After Key Vote, Senate Still Has Long Way To Go On Health Care Reform
Bloomberg: "Senate Majority Leader Harry Reid now has to meld the $829 billion legislation with a measure passed by the Senate health committee in July. While both proposals aim to curb medical costs and cover tens of millions of uninsured Americans, their different paths to the goal have divided Democrats and unsettled some of the party's main supporters."
And the battles aren't reserved only for lawmakers on the Hill. "'We see a five-party tug-of-war' among labor unions, senior citizens, lawmakers, employers and health industries, said Anne Kim, economic program director for Third Way, a Washington research institution. 'The right compromise is going to be one that requires each of these groups to hurt just a little'" (Jensen and Litvan, 10/14).
McClatchy Newspapers: The main point of contention between the Finance and the Health, Education, Labor and Pensions Committees' bills is the government-run public option, which the HELP bill has but the Finance bill does not. "Three Finance Committee Democrats voted against the public option when the panel considered it last month." And, as the bill moves to the Senate floor, sixty votes will be needed "to overcome procedural hurdles, and Democrats control 60 seats. But as the Finance Committee's votes underscore, not all 60 Democratic senators support a public option, so final passage of legislation including one appears unlikely" (Lightman, 10/13).
The Boston Globe reports that, while Republicans feel left out of the process, "(p)ressure is mounting on Democratic leaders in the House and Senate to make greater concessions to the party's left, which wants a government-sponsored insurance option, along with more generous premium subsidies that would make the legislation more expensive" (Milligan and Wangsness, 10/14).
Roll Call reports that Finance Committee Chairman Sen. Max Baucus is protecting his bill. "'The country wants a balanced bill,' Baucus told reporters moments after his health care reform package was reported out of Finance. 'I also want to make sure that the final bill passes the CBO test and is deficit-neutral and bends the cost curve - which are very strong considerations for a lot of Senators'" (Drucker, 10/14).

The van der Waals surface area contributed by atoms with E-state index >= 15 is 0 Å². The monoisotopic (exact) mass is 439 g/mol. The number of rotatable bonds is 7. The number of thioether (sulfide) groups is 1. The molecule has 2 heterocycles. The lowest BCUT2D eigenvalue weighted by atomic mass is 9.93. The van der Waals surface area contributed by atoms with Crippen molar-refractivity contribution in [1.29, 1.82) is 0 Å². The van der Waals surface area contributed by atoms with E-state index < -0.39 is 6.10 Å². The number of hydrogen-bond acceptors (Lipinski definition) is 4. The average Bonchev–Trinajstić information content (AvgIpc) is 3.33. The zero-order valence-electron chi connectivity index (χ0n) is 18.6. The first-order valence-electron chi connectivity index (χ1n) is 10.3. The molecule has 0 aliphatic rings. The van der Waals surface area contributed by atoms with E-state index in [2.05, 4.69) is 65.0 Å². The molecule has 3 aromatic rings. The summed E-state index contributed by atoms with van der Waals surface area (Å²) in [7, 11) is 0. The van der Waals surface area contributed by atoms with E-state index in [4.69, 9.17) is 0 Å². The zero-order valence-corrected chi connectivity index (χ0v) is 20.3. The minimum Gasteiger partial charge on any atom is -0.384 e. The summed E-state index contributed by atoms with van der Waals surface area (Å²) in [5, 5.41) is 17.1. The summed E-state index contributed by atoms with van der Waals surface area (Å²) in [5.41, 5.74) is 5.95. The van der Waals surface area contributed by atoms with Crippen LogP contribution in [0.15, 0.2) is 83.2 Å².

The Associated Press: "Aides say Reid has a keen sense of what the Senate will pass and he is focused on finding a solution that can get the 60 votes needed to overcome a Republican filibuster" (Alonso-Zaldivar, 10/14).
Time: "Reid's staff have been working for two weeks to match up the Finance bill with one passed earlier this summer by the (HELP) Committee and to resolve second- and third-tier issues, such as administrative streamlining, preventive measures and reinsurance. Over the next two weeks they will finish merging the two measures and begin counting votes on some of the hundreds of amendments expected to be filed." (Newton-Small, 10/14).
Roll Call reports in a second story that "House and Senate committees are about to miss a Thursday deadline for writing a fast-tracked health care bill, but Democrats aren't sweating it. The reconciliation rules, which get around the threat of a Senate filibuster, include an Oct. 15 deadline for committees to report bills to the Budget Committee. The five key panels have all reported out regular health care bills, but only one House committee so far has produced a reconciliation bill. But it turns out that deadline doesn't necessarily mean a whole lot, budget experts say. In the House, the Rules Committee can fill in the blanks of the legislation later. The Senate can also still go the reconciliation route, although the process is a bit murkier" (Dennis and Newmyer, 10/14).
Fatigue is becoming a factor for everyone in the Capitol, The Hill reports: "The daily grind of delivering floor speeches, holding intra-party caucus meetings and cranking out front-page news stories on healthcare reform has left many on Capitol Hill in a general daze." As Democrats search for the votes they need for passage, lawmakers are expressing exasperation at the process. (Hooper, 10/14).